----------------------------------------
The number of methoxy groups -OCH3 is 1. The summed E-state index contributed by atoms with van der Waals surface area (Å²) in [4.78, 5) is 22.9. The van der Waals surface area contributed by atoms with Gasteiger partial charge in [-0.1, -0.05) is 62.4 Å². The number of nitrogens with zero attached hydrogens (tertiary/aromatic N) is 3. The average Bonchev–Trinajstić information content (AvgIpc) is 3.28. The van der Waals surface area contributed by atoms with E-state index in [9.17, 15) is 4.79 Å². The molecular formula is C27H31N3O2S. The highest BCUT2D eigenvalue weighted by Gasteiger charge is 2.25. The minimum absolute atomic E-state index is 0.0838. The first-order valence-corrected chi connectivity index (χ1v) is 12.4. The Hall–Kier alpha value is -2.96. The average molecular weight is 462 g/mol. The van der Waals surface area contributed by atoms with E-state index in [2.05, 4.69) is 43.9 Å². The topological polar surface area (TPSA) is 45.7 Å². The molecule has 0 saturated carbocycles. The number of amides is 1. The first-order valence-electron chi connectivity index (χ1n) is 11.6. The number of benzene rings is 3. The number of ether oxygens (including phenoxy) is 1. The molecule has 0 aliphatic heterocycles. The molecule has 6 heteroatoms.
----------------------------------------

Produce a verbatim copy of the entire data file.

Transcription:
The number of methoxy groups -OCH3 is 1. The summed E-state index contributed by atoms with van der Waals surface area (Å²) in [4.78, 5) is 22.9. The van der Waals surface area contributed by atoms with Gasteiger partial charge in [-0.1, -0.05) is 62.4 Å². The number of nitrogens with zero attached hydrogens (tertiary/aromatic N) is 3. The average Bonchev–Trinajstić information content (AvgIpc) is 3.28. The van der Waals surface area contributed by atoms with E-state index in [9.17, 15) is 4.79 Å². The molecular formula is C27H31N3O2S. The highest BCUT2D eigenvalue weighted by Gasteiger charge is 2.25. The minimum absolute atomic E-state index is 0.0838. The first-order valence-corrected chi connectivity index (χ1v) is 12.4. The Hall–Kier alpha value is -2.96. The average molecular weight is 462 g/mol. The van der Waals surface area contributed by atoms with E-state index in [2.05, 4.69) is 43.9 Å². The topological polar surface area (TPSA) is 45.7 Å². The molecule has 0 saturated carbocycles. The number of amides is 1. The first-order valence-electron chi connectivity index (χ1n) is 11.6. The number of benzene rings is 3. The number of ether oxygens (including phenoxy) is 1. The molecule has 0 aliphatic heterocycles. The molecule has 6 heteroatoms.